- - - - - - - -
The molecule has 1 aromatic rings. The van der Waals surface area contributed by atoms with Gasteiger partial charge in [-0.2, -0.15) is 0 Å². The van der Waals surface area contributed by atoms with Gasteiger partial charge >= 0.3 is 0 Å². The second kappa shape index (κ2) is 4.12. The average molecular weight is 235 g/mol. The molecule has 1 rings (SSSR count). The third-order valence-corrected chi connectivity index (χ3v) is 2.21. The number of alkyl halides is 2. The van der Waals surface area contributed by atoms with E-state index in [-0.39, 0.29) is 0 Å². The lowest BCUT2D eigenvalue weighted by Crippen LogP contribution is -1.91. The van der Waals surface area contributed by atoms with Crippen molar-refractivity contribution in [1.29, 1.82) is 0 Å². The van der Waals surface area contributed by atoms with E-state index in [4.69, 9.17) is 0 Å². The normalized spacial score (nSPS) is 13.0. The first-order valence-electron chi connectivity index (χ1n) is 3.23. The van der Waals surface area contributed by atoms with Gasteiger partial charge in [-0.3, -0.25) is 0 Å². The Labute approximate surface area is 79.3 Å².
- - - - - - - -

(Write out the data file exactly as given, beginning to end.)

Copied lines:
The molecule has 1 aromatic rings. The van der Waals surface area contributed by atoms with Gasteiger partial charge in [-0.2, -0.15) is 0 Å². The van der Waals surface area contributed by atoms with Gasteiger partial charge >= 0.3 is 0 Å². The second kappa shape index (κ2) is 4.12. The average molecular weight is 235 g/mol. The molecule has 1 rings (SSSR count). The third-order valence-corrected chi connectivity index (χ3v) is 2.21. The number of alkyl halides is 2. The van der Waals surface area contributed by atoms with E-state index in [-0.39, 0.29) is 0 Å². The lowest BCUT2D eigenvalue weighted by Crippen LogP contribution is -1.91. The van der Waals surface area contributed by atoms with Crippen molar-refractivity contribution in [1.29, 1.82) is 0 Å². The van der Waals surface area contributed by atoms with E-state index in [4.69, 9.17) is 0 Å². The normalized spacial score (nSPS) is 13.0. The first-order valence-electron chi connectivity index (χ1n) is 3.23. The van der Waals surface area contributed by atoms with Gasteiger partial charge in [-0.3, -0.25) is 0 Å². The Labute approximate surface area is 79.3 Å².